Friday, July 31, 2015

2015 Guidelines on diagnosis and treatment of primary spontaneous pneumothorax

Primary spontaneous pneumothorax (PSP) affects young healthy people with a significant recurrence rate. Recent advances in treatment have been variably implemented in clinical practice. This statement reviews the latest developments and concepts to improve clinical management and stimulate further research.
The European Respiratory Society's Scientific Committee established a multidisciplinary team of pulmonologists and surgeons to produce a comprehensive review of available scientific evidence.
Smoking remains the main risk factor of PSP. Routine smoking cessation is advised. More prospective data are required to better define the PSP population and incidence of recurrence. In first episodes of PSP, treatment approach is driven by symptoms rather than PSP size. The role of bullae rupture as the cause of air leakage remains unclear, implying that any treatment of PSP recurrence includes pleurodesis. Talc poudrage pleurodesis by thoracoscopy is safe, provided calibrated talc is available. Video-assisted thoracic surgery is preferred to thoracotomy as a surgical approach.
In first episodes of PSP, aspiration is required only in symptomatic patients. After a persistent or recurrent PSP, definitive treatment including pleurodesis is undertaken. Future randomised controlled trials comparing different strategies are required.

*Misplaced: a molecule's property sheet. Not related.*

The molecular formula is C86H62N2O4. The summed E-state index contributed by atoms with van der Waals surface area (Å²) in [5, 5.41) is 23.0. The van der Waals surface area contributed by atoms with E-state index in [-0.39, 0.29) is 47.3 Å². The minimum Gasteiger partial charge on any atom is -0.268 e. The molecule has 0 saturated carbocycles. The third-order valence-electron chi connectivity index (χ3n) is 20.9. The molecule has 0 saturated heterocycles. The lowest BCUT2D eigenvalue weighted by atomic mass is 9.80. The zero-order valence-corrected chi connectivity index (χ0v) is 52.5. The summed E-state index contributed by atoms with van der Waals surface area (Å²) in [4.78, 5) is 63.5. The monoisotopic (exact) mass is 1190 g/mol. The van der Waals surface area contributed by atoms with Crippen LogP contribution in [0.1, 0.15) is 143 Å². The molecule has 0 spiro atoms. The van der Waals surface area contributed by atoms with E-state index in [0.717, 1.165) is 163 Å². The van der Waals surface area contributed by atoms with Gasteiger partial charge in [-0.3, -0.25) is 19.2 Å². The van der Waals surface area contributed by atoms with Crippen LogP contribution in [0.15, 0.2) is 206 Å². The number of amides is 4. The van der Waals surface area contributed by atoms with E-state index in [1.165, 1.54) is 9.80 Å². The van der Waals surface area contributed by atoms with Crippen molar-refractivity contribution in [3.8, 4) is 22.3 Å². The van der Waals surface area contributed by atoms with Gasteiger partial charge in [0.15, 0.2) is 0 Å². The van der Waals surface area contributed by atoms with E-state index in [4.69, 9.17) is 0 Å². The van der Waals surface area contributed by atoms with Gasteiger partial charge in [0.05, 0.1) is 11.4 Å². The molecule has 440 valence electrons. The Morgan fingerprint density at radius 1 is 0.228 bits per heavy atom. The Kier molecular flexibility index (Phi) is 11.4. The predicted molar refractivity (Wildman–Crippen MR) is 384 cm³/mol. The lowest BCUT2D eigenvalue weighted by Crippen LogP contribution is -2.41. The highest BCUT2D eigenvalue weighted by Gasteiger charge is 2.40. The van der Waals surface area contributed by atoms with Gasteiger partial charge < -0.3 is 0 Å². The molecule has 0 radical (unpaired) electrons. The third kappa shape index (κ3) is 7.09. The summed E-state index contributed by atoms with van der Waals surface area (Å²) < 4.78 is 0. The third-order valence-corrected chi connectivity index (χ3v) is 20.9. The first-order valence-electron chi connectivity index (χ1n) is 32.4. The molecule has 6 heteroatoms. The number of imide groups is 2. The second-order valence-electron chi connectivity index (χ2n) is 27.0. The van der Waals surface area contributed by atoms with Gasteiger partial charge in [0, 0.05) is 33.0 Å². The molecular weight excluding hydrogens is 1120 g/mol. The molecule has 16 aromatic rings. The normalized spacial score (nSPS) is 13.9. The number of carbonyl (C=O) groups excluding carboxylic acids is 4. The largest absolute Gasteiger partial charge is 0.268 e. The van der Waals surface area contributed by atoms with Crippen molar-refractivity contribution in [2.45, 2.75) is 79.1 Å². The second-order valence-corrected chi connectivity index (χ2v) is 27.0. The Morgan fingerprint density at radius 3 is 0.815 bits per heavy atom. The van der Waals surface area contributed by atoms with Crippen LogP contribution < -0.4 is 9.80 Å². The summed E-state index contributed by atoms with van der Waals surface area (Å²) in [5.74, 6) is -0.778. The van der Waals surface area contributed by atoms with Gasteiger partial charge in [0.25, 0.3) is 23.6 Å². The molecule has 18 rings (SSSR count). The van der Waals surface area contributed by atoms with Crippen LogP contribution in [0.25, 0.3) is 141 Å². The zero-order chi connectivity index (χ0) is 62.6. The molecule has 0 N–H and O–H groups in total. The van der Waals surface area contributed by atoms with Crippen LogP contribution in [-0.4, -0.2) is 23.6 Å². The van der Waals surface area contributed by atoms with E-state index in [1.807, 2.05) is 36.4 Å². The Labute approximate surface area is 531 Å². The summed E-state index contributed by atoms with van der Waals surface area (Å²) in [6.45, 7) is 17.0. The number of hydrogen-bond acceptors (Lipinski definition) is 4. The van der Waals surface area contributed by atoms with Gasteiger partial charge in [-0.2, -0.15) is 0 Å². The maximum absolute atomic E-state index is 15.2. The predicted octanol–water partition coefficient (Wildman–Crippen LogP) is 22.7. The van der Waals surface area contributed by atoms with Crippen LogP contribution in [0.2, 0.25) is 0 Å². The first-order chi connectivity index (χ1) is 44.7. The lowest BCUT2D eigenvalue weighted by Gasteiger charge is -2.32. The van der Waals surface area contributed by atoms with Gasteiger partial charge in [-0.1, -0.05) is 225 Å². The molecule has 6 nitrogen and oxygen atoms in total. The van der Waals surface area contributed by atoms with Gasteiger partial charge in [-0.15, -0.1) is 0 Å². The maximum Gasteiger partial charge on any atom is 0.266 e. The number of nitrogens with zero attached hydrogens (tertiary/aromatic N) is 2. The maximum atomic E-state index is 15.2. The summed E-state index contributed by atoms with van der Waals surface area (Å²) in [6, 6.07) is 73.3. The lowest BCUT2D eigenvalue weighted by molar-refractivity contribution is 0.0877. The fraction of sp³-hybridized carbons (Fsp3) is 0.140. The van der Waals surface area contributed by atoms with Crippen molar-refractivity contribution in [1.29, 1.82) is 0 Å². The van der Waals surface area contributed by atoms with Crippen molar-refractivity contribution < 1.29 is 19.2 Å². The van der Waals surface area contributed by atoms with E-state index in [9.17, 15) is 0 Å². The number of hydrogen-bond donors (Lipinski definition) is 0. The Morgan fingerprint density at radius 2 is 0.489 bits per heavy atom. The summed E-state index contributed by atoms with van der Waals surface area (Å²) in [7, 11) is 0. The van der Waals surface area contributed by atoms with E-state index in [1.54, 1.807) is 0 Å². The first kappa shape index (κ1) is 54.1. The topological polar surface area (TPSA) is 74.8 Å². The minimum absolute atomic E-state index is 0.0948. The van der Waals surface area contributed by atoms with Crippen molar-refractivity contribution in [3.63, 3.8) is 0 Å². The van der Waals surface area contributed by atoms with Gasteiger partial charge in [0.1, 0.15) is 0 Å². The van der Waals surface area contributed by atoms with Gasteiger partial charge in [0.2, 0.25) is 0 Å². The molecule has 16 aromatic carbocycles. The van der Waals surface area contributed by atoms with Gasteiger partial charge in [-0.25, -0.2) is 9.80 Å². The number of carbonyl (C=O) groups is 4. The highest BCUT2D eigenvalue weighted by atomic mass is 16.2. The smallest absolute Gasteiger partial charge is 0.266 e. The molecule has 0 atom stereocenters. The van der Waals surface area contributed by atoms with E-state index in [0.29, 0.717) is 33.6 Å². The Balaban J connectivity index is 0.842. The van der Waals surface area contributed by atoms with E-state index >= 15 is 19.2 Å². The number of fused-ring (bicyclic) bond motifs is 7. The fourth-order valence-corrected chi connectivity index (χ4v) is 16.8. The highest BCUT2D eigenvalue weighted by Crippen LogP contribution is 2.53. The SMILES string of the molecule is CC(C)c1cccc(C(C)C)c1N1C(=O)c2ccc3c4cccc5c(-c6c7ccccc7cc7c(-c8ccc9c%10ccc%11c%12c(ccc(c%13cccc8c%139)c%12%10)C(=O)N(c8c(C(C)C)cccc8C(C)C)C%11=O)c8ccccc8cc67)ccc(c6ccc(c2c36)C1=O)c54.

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Thursday, July 30, 2015

International guidelines on allergy immunotherapy 2015

Dear friends yesterday was published International guidelines on allergy immunotherapy 2015! Take a look!
Allergen immunotherapy (AIT) has been used to treat allergic disease since the early 1900s. Despite numerous clinical trials and meta-analyses proving AIT efficacious, it remains underused and is estimated to be used in less than 10% of patients with allergic rhinitis or asthma worldwide. In addition, there are large differences between regions, which are not only due to socioeconomic status. There is practically no controversy about the use of AIT in the treatment of allergic rhinitis and allergic asthma, but for atopic dermatitis or food allergy, the indications for AIT are not well defined. The elaboration of a wider consensus is of utmost importance because AIT is the only treatment that can change the course of allergic disease by preventing the development of asthma and new allergen sensitizations and by inducing allergen-specific immune tolerance. Safer and more effective AIT strategies are being continuously developed both through elaboration of new allergen preparations and adjuvants and alternate routes of administration.
A number of guidelines, consensus documents, or both are available on both the international and national levels. The international community of allergy specialists recognizes the need to develop a comprehensive consensus report to harmonize, disseminate, and implement the best AIT practice. Consequently, the International Collaboration in Asthma, Allergy and Immunology, formed by the European Academy of Allergy and Clinical Immunology; the American Academy of Allergy, Asthma & Immunology; the American College of Allergy, Asthma & Immunology; and the World Allergy Organization, has decided to issue an international consensus on AIT.